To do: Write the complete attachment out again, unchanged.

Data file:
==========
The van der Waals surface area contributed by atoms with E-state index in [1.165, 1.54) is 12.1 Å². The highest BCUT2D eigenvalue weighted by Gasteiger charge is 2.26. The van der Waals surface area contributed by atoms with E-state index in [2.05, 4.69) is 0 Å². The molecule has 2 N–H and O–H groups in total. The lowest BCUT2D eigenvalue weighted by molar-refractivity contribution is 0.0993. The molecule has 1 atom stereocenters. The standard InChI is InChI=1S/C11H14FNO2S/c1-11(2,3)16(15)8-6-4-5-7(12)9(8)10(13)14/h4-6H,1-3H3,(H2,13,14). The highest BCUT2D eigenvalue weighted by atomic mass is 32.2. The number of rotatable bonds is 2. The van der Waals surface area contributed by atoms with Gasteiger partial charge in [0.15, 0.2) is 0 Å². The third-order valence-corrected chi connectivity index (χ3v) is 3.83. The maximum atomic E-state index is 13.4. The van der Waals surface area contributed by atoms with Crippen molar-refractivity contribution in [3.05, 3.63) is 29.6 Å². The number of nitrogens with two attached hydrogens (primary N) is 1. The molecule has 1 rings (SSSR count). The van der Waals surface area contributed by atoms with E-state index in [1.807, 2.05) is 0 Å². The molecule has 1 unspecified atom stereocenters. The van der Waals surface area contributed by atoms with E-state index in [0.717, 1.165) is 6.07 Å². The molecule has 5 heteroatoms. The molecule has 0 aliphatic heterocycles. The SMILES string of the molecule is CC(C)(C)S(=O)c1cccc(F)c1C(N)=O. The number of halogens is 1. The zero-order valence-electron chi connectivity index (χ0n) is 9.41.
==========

The van der Waals surface area contributed by atoms with E-state index in [1.165, 1.54) is 12.1 Å². The highest BCUT2D eigenvalue weighted by Gasteiger charge is 2.26. The van der Waals surface area contributed by atoms with E-state index in [2.05, 4.69) is 0 Å². The molecule has 2 N–H and O–H groups in total. The lowest BCUT2D eigenvalue weighted by molar-refractivity contribution is 0.0993. The molecule has 1 atom stereocenters. The standard InChI is InChI=1S/C11H14FNO2S/c1-11(2,3)16(15)8-6-4-5-7(12)9(8)10(13)14/h4-6H,1-3H3,(H2,13,14). The highest BCUT2D eigenvalue weighted by atomic mass is 32.2. The number of rotatable bonds is 2. The van der Waals surface area contributed by atoms with Gasteiger partial charge in [0.15, 0.2) is 0 Å². The third-order valence-corrected chi connectivity index (χ3v) is 3.83. The maximum atomic E-state index is 13.4. The van der Waals surface area contributed by atoms with Crippen molar-refractivity contribution in [3.05, 3.63) is 29.6 Å². The number of nitrogens with two attached hydrogens (primary N) is 1. The molecule has 1 rings (SSSR count). The van der Waals surface area contributed by atoms with E-state index in [1.807, 2.05) is 0 Å². The molecule has 1 unspecified atom stereocenters. The van der Waals surface area contributed by atoms with E-state index in [0.717, 1.165) is 6.07 Å². The molecule has 5 heteroatoms. The molecule has 0 aliphatic heterocycles. The SMILES string of the molecule is CC(C)(C)S(=O)c1cccc(F)c1C(N)=O. The number of halogens is 1. The zero-order valence-electron chi connectivity index (χ0n) is 9.41.